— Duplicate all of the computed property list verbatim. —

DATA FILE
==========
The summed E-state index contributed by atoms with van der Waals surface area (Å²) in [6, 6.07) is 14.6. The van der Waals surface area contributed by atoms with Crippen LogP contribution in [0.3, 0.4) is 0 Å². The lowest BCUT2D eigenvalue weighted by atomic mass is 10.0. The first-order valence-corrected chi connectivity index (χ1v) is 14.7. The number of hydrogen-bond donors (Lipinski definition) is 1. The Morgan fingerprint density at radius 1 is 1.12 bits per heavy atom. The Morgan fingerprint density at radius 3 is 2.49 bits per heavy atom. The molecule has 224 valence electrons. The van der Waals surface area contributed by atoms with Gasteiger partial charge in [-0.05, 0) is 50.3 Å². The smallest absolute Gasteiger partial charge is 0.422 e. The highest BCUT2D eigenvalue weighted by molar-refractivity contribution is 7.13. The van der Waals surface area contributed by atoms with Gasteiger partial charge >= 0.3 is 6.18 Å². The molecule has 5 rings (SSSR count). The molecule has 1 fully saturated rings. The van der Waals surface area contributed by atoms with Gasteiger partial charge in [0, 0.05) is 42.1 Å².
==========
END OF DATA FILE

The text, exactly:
The summed E-state index contributed by atoms with van der Waals surface area (Å²) in [6, 6.07) is 14.6. The van der Waals surface area contributed by atoms with Crippen LogP contribution in [0.3, 0.4) is 0 Å². The lowest BCUT2D eigenvalue weighted by atomic mass is 10.0. The first-order valence-corrected chi connectivity index (χ1v) is 14.7. The number of hydrogen-bond donors (Lipinski definition) is 1. The Morgan fingerprint density at radius 1 is 1.12 bits per heavy atom. The Morgan fingerprint density at radius 3 is 2.49 bits per heavy atom. The molecule has 224 valence electrons. The van der Waals surface area contributed by atoms with Gasteiger partial charge in [-0.05, 0) is 50.3 Å². The smallest absolute Gasteiger partial charge is 0.422 e. The highest BCUT2D eigenvalue weighted by molar-refractivity contribution is 7.13. The van der Waals surface area contributed by atoms with Gasteiger partial charge >= 0.3 is 6.18 Å². The molecule has 5 rings (SSSR count). The molecule has 1 fully saturated rings. The van der Waals surface area contributed by atoms with Gasteiger partial charge in [0, 0.05) is 42.1 Å².